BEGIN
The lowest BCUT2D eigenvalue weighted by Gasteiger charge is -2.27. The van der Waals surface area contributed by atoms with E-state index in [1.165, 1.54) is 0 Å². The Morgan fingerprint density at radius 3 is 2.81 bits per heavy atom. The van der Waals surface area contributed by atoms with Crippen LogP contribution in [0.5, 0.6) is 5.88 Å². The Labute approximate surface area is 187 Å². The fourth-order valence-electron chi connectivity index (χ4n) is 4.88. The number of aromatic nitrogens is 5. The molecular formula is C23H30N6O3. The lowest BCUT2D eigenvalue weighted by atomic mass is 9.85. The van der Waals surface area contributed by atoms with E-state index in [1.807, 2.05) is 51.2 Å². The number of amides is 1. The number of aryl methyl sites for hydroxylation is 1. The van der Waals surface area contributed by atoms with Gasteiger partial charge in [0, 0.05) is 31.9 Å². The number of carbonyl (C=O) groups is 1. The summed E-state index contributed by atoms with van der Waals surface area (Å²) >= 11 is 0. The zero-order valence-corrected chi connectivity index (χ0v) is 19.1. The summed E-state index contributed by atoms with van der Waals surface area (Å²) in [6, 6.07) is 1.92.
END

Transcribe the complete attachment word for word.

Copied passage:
The lowest BCUT2D eigenvalue weighted by Gasteiger charge is -2.27. The van der Waals surface area contributed by atoms with E-state index in [1.165, 1.54) is 0 Å². The Morgan fingerprint density at radius 3 is 2.81 bits per heavy atom. The van der Waals surface area contributed by atoms with Crippen LogP contribution in [0.5, 0.6) is 5.88 Å². The Labute approximate surface area is 187 Å². The fourth-order valence-electron chi connectivity index (χ4n) is 4.88. The number of aromatic nitrogens is 5. The molecular formula is C23H30N6O3. The lowest BCUT2D eigenvalue weighted by atomic mass is 9.85. The van der Waals surface area contributed by atoms with E-state index in [1.807, 2.05) is 51.2 Å². The number of amides is 1. The number of aryl methyl sites for hydroxylation is 1. The van der Waals surface area contributed by atoms with Gasteiger partial charge in [0, 0.05) is 31.9 Å². The number of carbonyl (C=O) groups is 1. The summed E-state index contributed by atoms with van der Waals surface area (Å²) >= 11 is 0. The zero-order valence-corrected chi connectivity index (χ0v) is 19.1. The summed E-state index contributed by atoms with van der Waals surface area (Å²) in [6, 6.07) is 1.92.